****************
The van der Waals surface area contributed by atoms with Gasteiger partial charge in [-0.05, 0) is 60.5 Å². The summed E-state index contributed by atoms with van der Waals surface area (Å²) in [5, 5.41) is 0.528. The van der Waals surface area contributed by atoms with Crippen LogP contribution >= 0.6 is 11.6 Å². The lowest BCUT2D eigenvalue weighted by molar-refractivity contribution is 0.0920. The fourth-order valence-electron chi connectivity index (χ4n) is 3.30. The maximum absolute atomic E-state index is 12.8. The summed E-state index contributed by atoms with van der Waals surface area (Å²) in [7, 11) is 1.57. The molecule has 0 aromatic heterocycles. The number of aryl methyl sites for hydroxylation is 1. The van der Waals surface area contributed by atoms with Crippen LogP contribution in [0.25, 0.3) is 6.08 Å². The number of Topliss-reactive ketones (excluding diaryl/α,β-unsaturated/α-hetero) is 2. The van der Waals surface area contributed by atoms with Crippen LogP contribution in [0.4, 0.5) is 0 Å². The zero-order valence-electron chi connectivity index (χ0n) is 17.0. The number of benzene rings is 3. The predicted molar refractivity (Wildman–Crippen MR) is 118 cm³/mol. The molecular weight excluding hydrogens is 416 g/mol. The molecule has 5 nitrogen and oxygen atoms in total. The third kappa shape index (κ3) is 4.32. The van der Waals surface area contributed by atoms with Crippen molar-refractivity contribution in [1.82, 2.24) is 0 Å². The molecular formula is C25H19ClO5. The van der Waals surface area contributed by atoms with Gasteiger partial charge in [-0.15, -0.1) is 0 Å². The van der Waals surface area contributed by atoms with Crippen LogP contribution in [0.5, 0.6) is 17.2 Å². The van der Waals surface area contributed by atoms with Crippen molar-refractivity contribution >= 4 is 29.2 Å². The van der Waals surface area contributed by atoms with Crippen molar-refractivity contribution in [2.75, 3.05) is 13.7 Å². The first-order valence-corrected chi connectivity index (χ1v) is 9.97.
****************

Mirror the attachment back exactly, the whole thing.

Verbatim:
The van der Waals surface area contributed by atoms with Gasteiger partial charge in [-0.05, 0) is 60.5 Å². The summed E-state index contributed by atoms with van der Waals surface area (Å²) in [5, 5.41) is 0.528. The van der Waals surface area contributed by atoms with Crippen LogP contribution >= 0.6 is 11.6 Å². The lowest BCUT2D eigenvalue weighted by molar-refractivity contribution is 0.0920. The fourth-order valence-electron chi connectivity index (χ4n) is 3.30. The maximum absolute atomic E-state index is 12.8. The summed E-state index contributed by atoms with van der Waals surface area (Å²) in [7, 11) is 1.57. The molecule has 0 aromatic heterocycles. The number of aryl methyl sites for hydroxylation is 1. The van der Waals surface area contributed by atoms with Crippen LogP contribution in [0.25, 0.3) is 6.08 Å². The number of Topliss-reactive ketones (excluding diaryl/α,β-unsaturated/α-hetero) is 2. The van der Waals surface area contributed by atoms with Crippen LogP contribution in [0.4, 0.5) is 0 Å². The zero-order valence-electron chi connectivity index (χ0n) is 17.0. The number of benzene rings is 3. The predicted molar refractivity (Wildman–Crippen MR) is 118 cm³/mol. The molecular weight excluding hydrogens is 416 g/mol. The molecule has 5 nitrogen and oxygen atoms in total. The third kappa shape index (κ3) is 4.32. The van der Waals surface area contributed by atoms with Crippen molar-refractivity contribution in [1.82, 2.24) is 0 Å². The molecular formula is C25H19ClO5. The van der Waals surface area contributed by atoms with Gasteiger partial charge in [-0.15, -0.1) is 0 Å². The van der Waals surface area contributed by atoms with Crippen LogP contribution in [0.5, 0.6) is 17.2 Å². The van der Waals surface area contributed by atoms with Crippen molar-refractivity contribution >= 4 is 29.2 Å². The van der Waals surface area contributed by atoms with Crippen molar-refractivity contribution in [2.75, 3.05) is 13.7 Å². The first-order valence-corrected chi connectivity index (χ1v) is 9.97.